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Using Git With Ruby on Rails Part 2: Branches


Using Git With Ruby on Rails Part 2: Branches

This is the second part in a short series on using Git with Ruby on Rails. Before diving in, check out the first part.

A branch is a separate set of changes from the "master" branch. I like to think of branches as experiments. To start a new experiment, you start a new branch. You can make multiple commits to this branch, as many as you'd like. Then, if the experiment was successful, you can merge that branch to the master branch. Or, if the experiment was a failure (they often are, and this is the beauty of using something like Git, it's dead simple to undo the damage) you can check out the master branch and delete the experimental branch.

Successful Experiment

So let's create a new branch called an_experiment. This is done by calling git checkout -b an_experiment, this will both create the new branch and check it out, making it the active branch. We'll then edit some files and I'll show you how to delete the branch or merge it back into the master branch.

$ git checkout -b an_experiment
switched to a new branch 'an_experiment'
$ # Make some changes to a few files
$ git status
# On branch an_experiment
# Changes not staged for commit:
#   (use "git add ..." to update what will be committed)
#   (use "git checkout -- ..." to discard changes in working directory)
#	modified:   config/boot.rb
#	modified:   config/database.yml
#	modified:   config/environment.rb
no changes added to commit (use "git add" and/or "git commit -a")
$ # The experiment was a success, let's merge the experiment into master
$ git commit -a -m "Experiment was a success!"
$ git checkout master
$ git merge an_experiment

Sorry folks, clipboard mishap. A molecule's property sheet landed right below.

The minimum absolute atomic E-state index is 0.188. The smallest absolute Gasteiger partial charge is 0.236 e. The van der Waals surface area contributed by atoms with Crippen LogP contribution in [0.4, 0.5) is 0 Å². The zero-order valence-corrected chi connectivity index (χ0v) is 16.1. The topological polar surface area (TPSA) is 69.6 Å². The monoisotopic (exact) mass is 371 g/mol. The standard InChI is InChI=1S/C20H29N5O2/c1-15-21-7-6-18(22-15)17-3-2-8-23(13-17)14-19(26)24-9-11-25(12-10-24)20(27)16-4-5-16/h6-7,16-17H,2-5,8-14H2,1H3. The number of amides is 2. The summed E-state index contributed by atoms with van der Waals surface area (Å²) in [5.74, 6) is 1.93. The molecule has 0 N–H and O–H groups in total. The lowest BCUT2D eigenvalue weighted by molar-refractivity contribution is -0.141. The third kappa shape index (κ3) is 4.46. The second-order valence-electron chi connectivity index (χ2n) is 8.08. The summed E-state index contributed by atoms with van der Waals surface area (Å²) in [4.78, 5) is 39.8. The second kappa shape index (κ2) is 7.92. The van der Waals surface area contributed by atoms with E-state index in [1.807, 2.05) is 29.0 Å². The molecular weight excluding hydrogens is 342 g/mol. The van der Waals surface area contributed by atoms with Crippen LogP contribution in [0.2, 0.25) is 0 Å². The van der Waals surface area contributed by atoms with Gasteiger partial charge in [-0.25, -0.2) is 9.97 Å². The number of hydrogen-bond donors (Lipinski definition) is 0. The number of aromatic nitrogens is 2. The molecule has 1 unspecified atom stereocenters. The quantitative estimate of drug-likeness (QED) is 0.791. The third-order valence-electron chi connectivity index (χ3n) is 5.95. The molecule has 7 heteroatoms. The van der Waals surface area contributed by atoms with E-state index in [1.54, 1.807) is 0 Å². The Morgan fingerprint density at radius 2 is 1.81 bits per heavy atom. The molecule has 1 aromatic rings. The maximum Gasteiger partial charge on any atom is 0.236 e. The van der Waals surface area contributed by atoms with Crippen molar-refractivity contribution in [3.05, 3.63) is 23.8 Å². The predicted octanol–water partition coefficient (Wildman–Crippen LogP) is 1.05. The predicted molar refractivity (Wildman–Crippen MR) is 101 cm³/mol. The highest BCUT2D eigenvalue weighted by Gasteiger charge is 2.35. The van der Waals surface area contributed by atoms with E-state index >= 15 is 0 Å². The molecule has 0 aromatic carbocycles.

Updating c1f00e1..1997a2b
 config/boot.rb        |    1 +
 config/database.yml   |    1 +
 config/environment.rb |    1 +
 3 files changed, 3 insertions(+), 0 deletions(-)

OK, that's easy enough. A good workflow when working on Ruby on Rails projects is to create a branch, commit changes (preferably multiple commits, if it's just one commit you really don't need a branch), switch back to master and merge the experimental branch. But there's one more thing, the experimental branch is still there. Run git branch to list the branches. It's up to you whether you want to keep the branch. If you want to delete it, run git branch -d an_experiment.

Failed Experiment

So, let's pretend the experiment was a failure. Say you generated a new controller but you've decided your approach is all wrong and want to erase the evidence of your failure. The process here is almost the same, we'll switch back to the master branch and we'll either ignore the failed branch (you can refer to it later, it doesn't hurt anything to keep around) or delete it. Note that there are two -d switches. The -d switch will only delete a branch if it's been merged, while the -D switch will always delete the branch, regardless of the merge status. Since we specifically do not want to merge our failed experiment, we'll use the -D switch.

$ git checkout -b another_experiment
$ # Edit some files
$ git commit -a -m 'Well, that was a disaster'
$ git checkout master
$ git branch -D another_experiment

The only thing to remember here is that, even though the experiment was a failure, to commit the changes to the experimental branch. If you switch back to the master branch without committing, you have changed files and have to check them out again. If you do do that, however, you can quickly revert all changes to all files to their state in the master branch (or whatever branch you're currently on) using git checkout .. This is similar to git add ., by checking out the current directory, it will recursively check out all files. This is a good shortcut to remember, git checkout . will bomb all modified files, erasing all changes and reverting the files to their committed versions.

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